Abstract

We have studied the ability of observers to discriminate between suprathreshold vertical sinusoidal spatial-frequency gratings on the basis of spatial frequency. The results show that spatial-frequency discrimination is not a smooth function of spatial frequency but instead appears regularly segmented. Similar results were also obtained in an experiment in which observers discriminated between pairs of narrow vertical lines on the basis of their separation. Angular resolutions achieved for both discrimination tasks were less than the spacing between photoreceptors, requiring some type of neural interpolation. The similarity between the two sets of data indicates that discrimination between spatial-frequency gratings is probably based on the separation between two features exactly one cycle apart. We suggest that the segmentation reflects the existence of neural-image representations with discrete levels of spatial accuracy.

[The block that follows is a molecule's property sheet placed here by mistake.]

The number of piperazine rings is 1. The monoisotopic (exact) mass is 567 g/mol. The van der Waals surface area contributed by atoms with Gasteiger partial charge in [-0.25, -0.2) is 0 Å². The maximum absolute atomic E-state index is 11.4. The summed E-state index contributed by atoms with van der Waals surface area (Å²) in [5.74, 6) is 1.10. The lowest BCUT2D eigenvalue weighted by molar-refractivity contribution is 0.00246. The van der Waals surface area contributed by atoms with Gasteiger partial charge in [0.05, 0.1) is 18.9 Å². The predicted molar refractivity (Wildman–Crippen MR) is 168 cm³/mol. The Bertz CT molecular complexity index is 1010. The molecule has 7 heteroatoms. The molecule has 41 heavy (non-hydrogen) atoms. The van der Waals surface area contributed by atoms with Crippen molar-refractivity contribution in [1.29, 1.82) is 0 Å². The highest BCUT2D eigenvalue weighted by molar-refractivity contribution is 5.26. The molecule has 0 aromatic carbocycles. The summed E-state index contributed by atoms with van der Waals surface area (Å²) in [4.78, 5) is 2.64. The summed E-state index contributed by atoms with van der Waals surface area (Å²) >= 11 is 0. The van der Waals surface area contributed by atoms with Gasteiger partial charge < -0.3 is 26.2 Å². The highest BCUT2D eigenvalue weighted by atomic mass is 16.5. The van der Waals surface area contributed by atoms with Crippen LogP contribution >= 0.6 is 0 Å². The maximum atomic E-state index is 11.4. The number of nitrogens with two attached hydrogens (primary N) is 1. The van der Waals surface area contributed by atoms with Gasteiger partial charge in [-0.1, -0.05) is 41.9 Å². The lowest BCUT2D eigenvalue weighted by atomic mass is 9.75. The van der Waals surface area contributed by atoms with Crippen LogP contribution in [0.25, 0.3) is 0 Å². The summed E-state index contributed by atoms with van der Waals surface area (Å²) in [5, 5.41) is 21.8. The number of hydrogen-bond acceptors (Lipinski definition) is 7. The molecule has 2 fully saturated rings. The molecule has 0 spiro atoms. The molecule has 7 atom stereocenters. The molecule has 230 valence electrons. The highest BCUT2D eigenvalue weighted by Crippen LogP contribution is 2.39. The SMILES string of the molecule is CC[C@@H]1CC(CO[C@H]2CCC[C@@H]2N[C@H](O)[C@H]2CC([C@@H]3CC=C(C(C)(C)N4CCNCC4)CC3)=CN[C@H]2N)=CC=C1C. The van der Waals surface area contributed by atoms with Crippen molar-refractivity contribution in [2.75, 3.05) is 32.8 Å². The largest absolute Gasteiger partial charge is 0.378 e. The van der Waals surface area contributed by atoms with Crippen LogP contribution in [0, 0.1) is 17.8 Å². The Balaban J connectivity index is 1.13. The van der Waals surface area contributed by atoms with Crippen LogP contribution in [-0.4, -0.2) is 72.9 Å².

© 1982 Optical Society of America

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